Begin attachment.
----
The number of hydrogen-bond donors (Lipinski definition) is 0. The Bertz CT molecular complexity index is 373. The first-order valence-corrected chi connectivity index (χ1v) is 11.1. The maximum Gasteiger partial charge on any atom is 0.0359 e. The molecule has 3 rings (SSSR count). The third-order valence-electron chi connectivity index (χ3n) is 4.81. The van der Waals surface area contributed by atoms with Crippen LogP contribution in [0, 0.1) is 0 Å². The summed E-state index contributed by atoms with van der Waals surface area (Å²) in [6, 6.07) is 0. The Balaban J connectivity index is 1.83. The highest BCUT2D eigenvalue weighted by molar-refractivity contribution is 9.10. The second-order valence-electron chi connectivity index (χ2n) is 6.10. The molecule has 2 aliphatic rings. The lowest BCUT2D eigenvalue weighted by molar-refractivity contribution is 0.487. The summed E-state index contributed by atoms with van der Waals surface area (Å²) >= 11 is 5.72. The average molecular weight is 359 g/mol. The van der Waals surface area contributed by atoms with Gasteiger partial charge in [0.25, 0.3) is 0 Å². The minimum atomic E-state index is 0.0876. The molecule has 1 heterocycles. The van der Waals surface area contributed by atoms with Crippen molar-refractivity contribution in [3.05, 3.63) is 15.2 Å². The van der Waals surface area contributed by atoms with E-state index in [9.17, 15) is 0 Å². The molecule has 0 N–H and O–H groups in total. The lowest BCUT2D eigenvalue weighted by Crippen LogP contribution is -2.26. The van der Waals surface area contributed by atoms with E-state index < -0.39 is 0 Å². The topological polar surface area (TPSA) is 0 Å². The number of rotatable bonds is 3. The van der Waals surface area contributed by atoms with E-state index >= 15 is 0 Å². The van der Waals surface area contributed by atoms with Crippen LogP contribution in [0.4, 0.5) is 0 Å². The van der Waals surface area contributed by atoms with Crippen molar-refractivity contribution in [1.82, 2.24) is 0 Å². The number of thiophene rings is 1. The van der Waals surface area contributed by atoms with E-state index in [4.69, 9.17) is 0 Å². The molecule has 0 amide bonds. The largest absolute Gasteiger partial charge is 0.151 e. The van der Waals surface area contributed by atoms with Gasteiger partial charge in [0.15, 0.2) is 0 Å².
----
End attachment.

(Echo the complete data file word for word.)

The number of hydrogen-bond donors (Lipinski definition) is 0. The Bertz CT molecular complexity index is 373. The first-order valence-corrected chi connectivity index (χ1v) is 11.1. The maximum Gasteiger partial charge on any atom is 0.0359 e. The molecule has 3 rings (SSSR count). The third-order valence-electron chi connectivity index (χ3n) is 4.81. The van der Waals surface area contributed by atoms with Crippen LogP contribution in [0, 0.1) is 0 Å². The summed E-state index contributed by atoms with van der Waals surface area (Å²) in [6, 6.07) is 0. The Balaban J connectivity index is 1.83. The highest BCUT2D eigenvalue weighted by molar-refractivity contribution is 9.10. The second-order valence-electron chi connectivity index (χ2n) is 6.10. The molecule has 2 aliphatic rings. The lowest BCUT2D eigenvalue weighted by molar-refractivity contribution is 0.487. The summed E-state index contributed by atoms with van der Waals surface area (Å²) >= 11 is 5.72. The average molecular weight is 359 g/mol. The van der Waals surface area contributed by atoms with Gasteiger partial charge in [0.25, 0.3) is 0 Å². The minimum atomic E-state index is 0.0876. The molecule has 1 heterocycles. The van der Waals surface area contributed by atoms with Crippen molar-refractivity contribution in [3.05, 3.63) is 15.2 Å². The van der Waals surface area contributed by atoms with E-state index in [9.17, 15) is 0 Å². The molecule has 0 N–H and O–H groups in total. The lowest BCUT2D eigenvalue weighted by Crippen LogP contribution is -2.26. The van der Waals surface area contributed by atoms with E-state index < -0.39 is 0 Å². The topological polar surface area (TPSA) is 0 Å². The number of rotatable bonds is 3. The van der Waals surface area contributed by atoms with E-state index >= 15 is 0 Å². The van der Waals surface area contributed by atoms with Crippen LogP contribution in [0.4, 0.5) is 0 Å². The van der Waals surface area contributed by atoms with Crippen molar-refractivity contribution in [1.82, 2.24) is 0 Å². The number of thiophene rings is 1. The van der Waals surface area contributed by atoms with E-state index in [4.69, 9.17) is 0 Å². The molecule has 0 amide bonds. The largest absolute Gasteiger partial charge is 0.151 e. The van der Waals surface area contributed by atoms with Gasteiger partial charge in [0.15, 0.2) is 0 Å².